By Julian Hattem - 05/17/14 09:38 AM EDT
The government may be handing out too much or not enough money in healthcare subsidies to more than 1 million people, according to a report by The Washington Post.
Citing internal documents and people familiar with the matter, the newspaper said that people who listed different incomes on their insurance applications and IRS documents could be getting the wrong amount of subsidies.
That failure is a symptom of the rampant technologic troubles and glitches that have plagued ObamaCare from the start. Even while HealthCare.gov has been fixed in recent months, many of the behind-the-scenes operations are still not up to speed.
Starting this weekend, officials are ramping up their efforts to deal with the problems in people’s reports, such as their incomes. For now, the work will start by hand, the Post reported, since the computing power does not yet exist.
A spokeswoman with the Centers for Medicare and Medicaid Services could not confirm the numbers cited by the Post, but detailed the work the agency was doing to try and stamp out bad reporting.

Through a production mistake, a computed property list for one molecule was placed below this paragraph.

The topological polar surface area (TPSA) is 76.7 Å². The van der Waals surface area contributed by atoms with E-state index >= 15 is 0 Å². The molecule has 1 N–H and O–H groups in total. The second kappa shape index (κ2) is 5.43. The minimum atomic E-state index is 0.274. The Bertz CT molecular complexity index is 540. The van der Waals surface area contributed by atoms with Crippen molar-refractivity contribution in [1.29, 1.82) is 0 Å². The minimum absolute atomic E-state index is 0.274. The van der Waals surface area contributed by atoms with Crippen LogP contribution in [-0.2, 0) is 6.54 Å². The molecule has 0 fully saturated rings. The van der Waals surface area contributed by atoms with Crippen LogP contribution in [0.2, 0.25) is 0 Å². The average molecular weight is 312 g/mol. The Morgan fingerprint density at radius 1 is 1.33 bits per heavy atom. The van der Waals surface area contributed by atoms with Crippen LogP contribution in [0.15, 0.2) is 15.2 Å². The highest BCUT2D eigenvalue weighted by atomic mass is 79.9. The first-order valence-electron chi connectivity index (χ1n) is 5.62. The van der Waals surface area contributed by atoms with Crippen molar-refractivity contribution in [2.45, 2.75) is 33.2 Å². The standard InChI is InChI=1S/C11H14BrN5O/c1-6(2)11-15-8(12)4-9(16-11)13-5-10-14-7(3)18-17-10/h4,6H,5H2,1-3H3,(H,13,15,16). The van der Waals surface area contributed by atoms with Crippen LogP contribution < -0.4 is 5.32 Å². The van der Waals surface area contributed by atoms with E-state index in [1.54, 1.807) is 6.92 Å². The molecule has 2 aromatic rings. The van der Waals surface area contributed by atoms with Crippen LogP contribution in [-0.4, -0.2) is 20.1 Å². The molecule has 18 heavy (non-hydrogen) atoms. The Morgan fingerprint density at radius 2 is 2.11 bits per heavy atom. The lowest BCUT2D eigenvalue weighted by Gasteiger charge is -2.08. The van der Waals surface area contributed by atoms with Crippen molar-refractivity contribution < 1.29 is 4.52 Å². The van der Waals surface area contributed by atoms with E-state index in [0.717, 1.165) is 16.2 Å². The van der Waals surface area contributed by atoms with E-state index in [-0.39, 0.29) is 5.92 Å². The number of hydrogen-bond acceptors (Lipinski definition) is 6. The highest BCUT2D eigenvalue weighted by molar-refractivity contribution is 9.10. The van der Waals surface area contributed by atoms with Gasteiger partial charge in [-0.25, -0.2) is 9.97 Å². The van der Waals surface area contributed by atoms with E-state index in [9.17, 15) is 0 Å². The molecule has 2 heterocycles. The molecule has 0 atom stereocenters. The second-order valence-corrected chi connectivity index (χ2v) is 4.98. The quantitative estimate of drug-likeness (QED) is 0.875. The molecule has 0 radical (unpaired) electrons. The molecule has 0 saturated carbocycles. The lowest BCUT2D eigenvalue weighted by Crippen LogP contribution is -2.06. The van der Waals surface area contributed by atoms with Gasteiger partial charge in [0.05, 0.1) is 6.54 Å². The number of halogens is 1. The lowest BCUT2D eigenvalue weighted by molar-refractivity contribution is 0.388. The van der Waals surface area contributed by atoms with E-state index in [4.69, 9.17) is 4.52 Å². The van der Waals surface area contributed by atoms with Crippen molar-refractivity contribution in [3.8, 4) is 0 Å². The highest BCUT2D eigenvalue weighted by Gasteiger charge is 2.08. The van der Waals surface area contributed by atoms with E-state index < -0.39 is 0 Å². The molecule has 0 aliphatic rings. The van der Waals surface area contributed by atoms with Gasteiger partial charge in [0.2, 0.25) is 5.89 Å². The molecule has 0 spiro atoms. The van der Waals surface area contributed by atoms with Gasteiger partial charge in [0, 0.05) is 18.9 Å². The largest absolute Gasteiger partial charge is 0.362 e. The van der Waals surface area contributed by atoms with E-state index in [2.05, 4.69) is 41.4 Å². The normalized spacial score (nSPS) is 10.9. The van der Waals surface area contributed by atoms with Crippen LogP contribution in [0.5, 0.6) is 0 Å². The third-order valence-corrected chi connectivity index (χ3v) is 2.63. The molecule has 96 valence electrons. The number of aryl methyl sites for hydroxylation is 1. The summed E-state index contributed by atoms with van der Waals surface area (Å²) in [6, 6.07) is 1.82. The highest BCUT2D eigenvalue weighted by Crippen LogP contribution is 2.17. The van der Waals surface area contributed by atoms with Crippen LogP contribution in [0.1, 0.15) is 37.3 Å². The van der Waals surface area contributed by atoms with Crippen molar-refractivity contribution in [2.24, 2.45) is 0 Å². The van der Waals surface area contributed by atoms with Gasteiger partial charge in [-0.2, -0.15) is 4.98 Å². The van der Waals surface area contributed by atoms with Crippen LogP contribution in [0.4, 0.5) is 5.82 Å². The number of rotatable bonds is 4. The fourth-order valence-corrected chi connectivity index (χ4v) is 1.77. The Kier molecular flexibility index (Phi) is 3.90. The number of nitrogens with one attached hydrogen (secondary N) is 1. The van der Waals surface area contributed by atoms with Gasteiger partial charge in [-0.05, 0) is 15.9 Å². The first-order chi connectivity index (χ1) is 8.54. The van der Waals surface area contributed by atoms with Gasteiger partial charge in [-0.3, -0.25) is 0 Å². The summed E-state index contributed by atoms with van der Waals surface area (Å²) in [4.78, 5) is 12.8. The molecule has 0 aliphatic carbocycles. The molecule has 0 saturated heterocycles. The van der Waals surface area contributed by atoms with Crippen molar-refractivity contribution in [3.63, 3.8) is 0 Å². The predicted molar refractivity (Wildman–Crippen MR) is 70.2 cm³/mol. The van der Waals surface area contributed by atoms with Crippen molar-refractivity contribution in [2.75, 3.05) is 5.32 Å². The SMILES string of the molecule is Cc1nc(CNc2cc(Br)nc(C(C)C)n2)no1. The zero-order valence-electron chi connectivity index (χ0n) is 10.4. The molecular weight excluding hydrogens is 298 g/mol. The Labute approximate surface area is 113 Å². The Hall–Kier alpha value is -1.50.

“We’re working every day to make sure individuals and families get the tax credits they deserve and that no one is receiving a tax credit they shouldn’t,” Julie Bataille said in a statement to The Hill.
“An inconsistency does not mean there is a problem with a consumer’s enrollment. It means that the consumer has attested that they have more information to provide to support their application for coverage and we are working through these cases expeditiously.”
Under the Affordable Care Act, people can get subsidies to help pay for health insurance. But those subsidies depend on people’s reports about what they earn.
If they report something different on the healthcare marketplace than what they tell the IRS, they could end up with too much or not enough money.
According to current regulations, people who receive too much in subsidies are required to pay the extra amount back next year.
This story was updated at 6:25 p.m.